The president's trip today to Virginia and North Carolina has set off another round of punditry about how much his reelection team is staking on holding those states next year, and how things are not looking so good there for him. Virginia's gubernatorial election in 2009 was one of the first signs of the pendulum swing back toward the Republicans, North Carolina's legislature fell out of Democratic control last year for the first time since the 19th century, and Obama's approval/disapproval rating is listing in both states -- 45/52 in a recent Virginia poll and 42/51 in North Carolina.

What's missing from much of this coverage is the number that should be in every story about politics in North Carolina today: $40 million. That is the best estimate available of the amount that North Carolina conservative Art Pope, his family foundation and his business (a privately held discount chain called Variety Wholesalers) have spent in promoting Republicans and conservative causes, most of it geared toward fundamentally changing the political landscape in his home state. I was embarrassingly clueless about the extent of Pope's role in North Carolina before reading Jane Mayer's superb recent report in the New Yorker. This must-read story describes, among other things, the huge impact Pope had in last year's North Carolina election, when he funneled about $2.2 million through several organizations that ran brutal ads against Democratic state legislators; their losses, some by excruciatingly tight margins, tipped the balance in the legislature. By claiming the legislature, Republicans have been able to take the next step in assuring that North Carolina's 2008 turn to purple is swiftly reversed -- redrawing congressional lines to target the state's Democratic congressmen (prognosticators predict that four seats will flip to the Republicans) and pushing legislation to crimp turnout by Democratic voters. As Martin Nesbitt, the Democratic leader in the North Carolina State Senate, told Mayer, "Art Pope set out to buy power, and it's working."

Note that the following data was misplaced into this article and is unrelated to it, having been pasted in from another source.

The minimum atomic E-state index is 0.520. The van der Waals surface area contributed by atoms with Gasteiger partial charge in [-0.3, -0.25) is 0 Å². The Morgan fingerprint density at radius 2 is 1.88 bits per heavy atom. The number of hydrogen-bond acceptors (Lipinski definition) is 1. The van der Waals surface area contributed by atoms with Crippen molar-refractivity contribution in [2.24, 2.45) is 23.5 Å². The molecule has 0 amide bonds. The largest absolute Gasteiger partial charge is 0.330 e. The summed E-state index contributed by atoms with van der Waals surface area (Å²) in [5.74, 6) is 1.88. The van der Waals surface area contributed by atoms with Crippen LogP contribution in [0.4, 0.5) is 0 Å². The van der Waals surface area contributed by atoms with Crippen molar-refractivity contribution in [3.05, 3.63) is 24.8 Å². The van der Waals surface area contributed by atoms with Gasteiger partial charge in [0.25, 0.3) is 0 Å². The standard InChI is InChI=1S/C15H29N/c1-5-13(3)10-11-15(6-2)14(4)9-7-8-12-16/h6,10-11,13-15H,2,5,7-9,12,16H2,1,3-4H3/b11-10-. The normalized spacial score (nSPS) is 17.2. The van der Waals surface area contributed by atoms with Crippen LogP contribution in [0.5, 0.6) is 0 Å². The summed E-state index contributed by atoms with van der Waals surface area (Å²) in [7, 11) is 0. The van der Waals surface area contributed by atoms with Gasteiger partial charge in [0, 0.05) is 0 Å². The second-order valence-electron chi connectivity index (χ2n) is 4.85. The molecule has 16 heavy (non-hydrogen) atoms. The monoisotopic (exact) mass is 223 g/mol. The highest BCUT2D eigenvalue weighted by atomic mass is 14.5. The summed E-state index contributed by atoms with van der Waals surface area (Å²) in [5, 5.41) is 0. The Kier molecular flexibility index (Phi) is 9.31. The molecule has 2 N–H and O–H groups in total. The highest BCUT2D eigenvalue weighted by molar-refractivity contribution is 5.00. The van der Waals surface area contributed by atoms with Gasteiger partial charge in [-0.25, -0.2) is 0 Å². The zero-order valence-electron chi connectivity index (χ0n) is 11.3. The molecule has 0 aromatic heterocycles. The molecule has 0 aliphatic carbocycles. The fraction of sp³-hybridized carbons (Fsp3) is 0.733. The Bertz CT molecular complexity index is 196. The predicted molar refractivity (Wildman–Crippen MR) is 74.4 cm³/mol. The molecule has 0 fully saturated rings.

Of course, Pope sees it differently. When Mayer asked whether he'd be as active next year as he was in 2010, he said, “Yes, I’m going to support my side. I really do believe in the marketplace of ideas. I really do believe that my philosophies and theories that I support, classical liberalism, will prevail over arguments for socialism and the growth of government.” He told Mayer that if his opponents disagreed they could fund their own side: “I welcome the competition.”

But if this is going to be a marketplace, then voters ought to know what they're buying. And for that to happen, it would help if the pundits looking at these states looked beyond the unemployment rates and polling data and took into more account the Art Popes shaping the landscape.